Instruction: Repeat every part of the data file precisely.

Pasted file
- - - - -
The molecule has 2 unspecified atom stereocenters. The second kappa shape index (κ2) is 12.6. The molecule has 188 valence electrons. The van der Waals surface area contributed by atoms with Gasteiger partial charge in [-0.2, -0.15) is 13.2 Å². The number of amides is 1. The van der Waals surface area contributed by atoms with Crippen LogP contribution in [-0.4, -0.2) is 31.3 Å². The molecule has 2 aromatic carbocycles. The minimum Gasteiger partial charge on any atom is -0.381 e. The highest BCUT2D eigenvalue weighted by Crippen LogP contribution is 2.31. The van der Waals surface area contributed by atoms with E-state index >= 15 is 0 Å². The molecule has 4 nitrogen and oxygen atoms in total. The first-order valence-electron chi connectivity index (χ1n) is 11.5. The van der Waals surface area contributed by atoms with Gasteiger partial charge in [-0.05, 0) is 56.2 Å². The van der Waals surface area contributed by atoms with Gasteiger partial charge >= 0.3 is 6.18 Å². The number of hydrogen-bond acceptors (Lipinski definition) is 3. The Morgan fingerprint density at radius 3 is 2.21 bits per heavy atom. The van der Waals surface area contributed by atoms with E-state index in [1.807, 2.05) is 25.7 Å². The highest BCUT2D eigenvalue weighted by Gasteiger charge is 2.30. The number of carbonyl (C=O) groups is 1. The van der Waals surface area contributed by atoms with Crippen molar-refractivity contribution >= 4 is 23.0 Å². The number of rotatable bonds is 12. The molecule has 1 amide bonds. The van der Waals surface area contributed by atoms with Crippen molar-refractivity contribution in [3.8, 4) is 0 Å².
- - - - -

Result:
The molecule has 2 unspecified atom stereocenters. The second kappa shape index (κ2) is 12.6. The molecule has 188 valence electrons. The van der Waals surface area contributed by atoms with Gasteiger partial charge in [-0.2, -0.15) is 13.2 Å². The number of amides is 1. The van der Waals surface area contributed by atoms with Crippen LogP contribution in [-0.4, -0.2) is 31.3 Å². The molecule has 2 aromatic carbocycles. The minimum Gasteiger partial charge on any atom is -0.381 e. The highest BCUT2D eigenvalue weighted by Crippen LogP contribution is 2.31. The van der Waals surface area contributed by atoms with E-state index >= 15 is 0 Å². The molecule has 4 nitrogen and oxygen atoms in total. The first-order valence-electron chi connectivity index (χ1n) is 11.5. The van der Waals surface area contributed by atoms with Gasteiger partial charge in [-0.05, 0) is 56.2 Å². The van der Waals surface area contributed by atoms with Gasteiger partial charge >= 0.3 is 6.18 Å². The number of hydrogen-bond acceptors (Lipinski definition) is 3. The Morgan fingerprint density at radius 3 is 2.21 bits per heavy atom. The van der Waals surface area contributed by atoms with E-state index in [1.807, 2.05) is 25.7 Å². The highest BCUT2D eigenvalue weighted by Gasteiger charge is 2.30. The number of carbonyl (C=O) groups is 1. The van der Waals surface area contributed by atoms with Crippen molar-refractivity contribution >= 4 is 23.0 Å². The number of rotatable bonds is 12. The molecule has 1 amide bonds. The van der Waals surface area contributed by atoms with Crippen molar-refractivity contribution in [3.8, 4) is 0 Å².